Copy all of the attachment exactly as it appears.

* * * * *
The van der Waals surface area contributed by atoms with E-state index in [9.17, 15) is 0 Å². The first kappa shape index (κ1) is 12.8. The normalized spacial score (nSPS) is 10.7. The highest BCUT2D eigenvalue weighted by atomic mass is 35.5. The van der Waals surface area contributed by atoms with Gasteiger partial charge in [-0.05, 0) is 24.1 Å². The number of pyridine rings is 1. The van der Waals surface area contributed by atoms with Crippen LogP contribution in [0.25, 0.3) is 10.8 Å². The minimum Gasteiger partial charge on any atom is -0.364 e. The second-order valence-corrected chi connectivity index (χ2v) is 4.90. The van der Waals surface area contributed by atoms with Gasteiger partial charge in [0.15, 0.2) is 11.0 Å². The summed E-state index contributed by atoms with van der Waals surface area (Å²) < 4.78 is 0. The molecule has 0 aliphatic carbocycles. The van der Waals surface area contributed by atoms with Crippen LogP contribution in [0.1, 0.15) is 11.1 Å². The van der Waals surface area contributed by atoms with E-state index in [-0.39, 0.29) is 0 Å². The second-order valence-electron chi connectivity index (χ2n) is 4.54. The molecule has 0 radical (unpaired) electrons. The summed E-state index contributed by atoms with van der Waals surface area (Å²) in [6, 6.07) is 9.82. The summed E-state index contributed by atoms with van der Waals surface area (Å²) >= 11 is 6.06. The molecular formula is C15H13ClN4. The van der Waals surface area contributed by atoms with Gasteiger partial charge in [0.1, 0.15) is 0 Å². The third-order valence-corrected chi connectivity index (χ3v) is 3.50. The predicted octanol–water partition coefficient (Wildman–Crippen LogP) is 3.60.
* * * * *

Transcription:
The van der Waals surface area contributed by atoms with E-state index in [9.17, 15) is 0 Å². The first kappa shape index (κ1) is 12.8. The normalized spacial score (nSPS) is 10.7. The highest BCUT2D eigenvalue weighted by atomic mass is 35.5. The van der Waals surface area contributed by atoms with Gasteiger partial charge in [-0.05, 0) is 24.1 Å². The number of pyridine rings is 1. The van der Waals surface area contributed by atoms with Crippen LogP contribution in [0.25, 0.3) is 10.8 Å². The minimum Gasteiger partial charge on any atom is -0.364 e. The second-order valence-corrected chi connectivity index (χ2v) is 4.90. The van der Waals surface area contributed by atoms with Gasteiger partial charge in [0.15, 0.2) is 11.0 Å². The summed E-state index contributed by atoms with van der Waals surface area (Å²) < 4.78 is 0. The molecule has 0 aliphatic carbocycles. The van der Waals surface area contributed by atoms with Crippen LogP contribution in [0.1, 0.15) is 11.1 Å². The van der Waals surface area contributed by atoms with E-state index in [-0.39, 0.29) is 0 Å². The second-order valence-electron chi connectivity index (χ2n) is 4.54. The molecule has 0 radical (unpaired) electrons. The summed E-state index contributed by atoms with van der Waals surface area (Å²) in [6, 6.07) is 9.82. The summed E-state index contributed by atoms with van der Waals surface area (Å²) >= 11 is 6.06. The molecular formula is C15H13ClN4. The van der Waals surface area contributed by atoms with Gasteiger partial charge in [0.1, 0.15) is 0 Å². The third-order valence-corrected chi connectivity index (χ3v) is 3.50. The predicted octanol–water partition coefficient (Wildman–Crippen LogP) is 3.60.